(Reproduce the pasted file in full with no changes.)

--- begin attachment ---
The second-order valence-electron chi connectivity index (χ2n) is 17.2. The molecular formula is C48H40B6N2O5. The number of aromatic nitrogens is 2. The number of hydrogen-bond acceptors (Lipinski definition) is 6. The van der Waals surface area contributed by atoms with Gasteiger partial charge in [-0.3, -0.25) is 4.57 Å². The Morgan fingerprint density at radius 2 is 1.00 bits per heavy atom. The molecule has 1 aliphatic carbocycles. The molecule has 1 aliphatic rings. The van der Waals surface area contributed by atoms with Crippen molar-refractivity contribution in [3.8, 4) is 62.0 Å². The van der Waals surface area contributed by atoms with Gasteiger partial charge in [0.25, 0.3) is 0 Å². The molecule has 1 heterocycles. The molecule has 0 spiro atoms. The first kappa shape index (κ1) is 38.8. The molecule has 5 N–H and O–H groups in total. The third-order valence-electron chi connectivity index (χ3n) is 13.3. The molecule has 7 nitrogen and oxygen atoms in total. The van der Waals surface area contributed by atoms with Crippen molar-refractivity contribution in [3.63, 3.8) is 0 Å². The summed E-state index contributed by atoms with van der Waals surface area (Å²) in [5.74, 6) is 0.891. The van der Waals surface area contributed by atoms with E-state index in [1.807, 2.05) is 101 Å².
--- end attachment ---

The second-order valence-electron chi connectivity index (χ2n) is 17.2. The molecular formula is C48H40B6N2O5. The number of aromatic nitrogens is 2. The number of hydrogen-bond acceptors (Lipinski definition) is 6. The van der Waals surface area contributed by atoms with Gasteiger partial charge in [-0.3, -0.25) is 4.57 Å². The Morgan fingerprint density at radius 2 is 1.00 bits per heavy atom. The molecule has 1 aliphatic carbocycles. The molecule has 1 aliphatic rings. The van der Waals surface area contributed by atoms with Crippen molar-refractivity contribution in [3.8, 4) is 62.0 Å². The van der Waals surface area contributed by atoms with Gasteiger partial charge in [0.25, 0.3) is 0 Å². The molecule has 1 heterocycles. The molecule has 0 spiro atoms. The first kappa shape index (κ1) is 38.8. The molecule has 5 N–H and O–H groups in total. The third-order valence-electron chi connectivity index (χ3n) is 13.3. The molecule has 7 nitrogen and oxygen atoms in total. The van der Waals surface area contributed by atoms with Crippen molar-refractivity contribution in [3.63, 3.8) is 0 Å². The summed E-state index contributed by atoms with van der Waals surface area (Å²) in [5.74, 6) is 0.891. The van der Waals surface area contributed by atoms with E-state index in [1.807, 2.05) is 101 Å².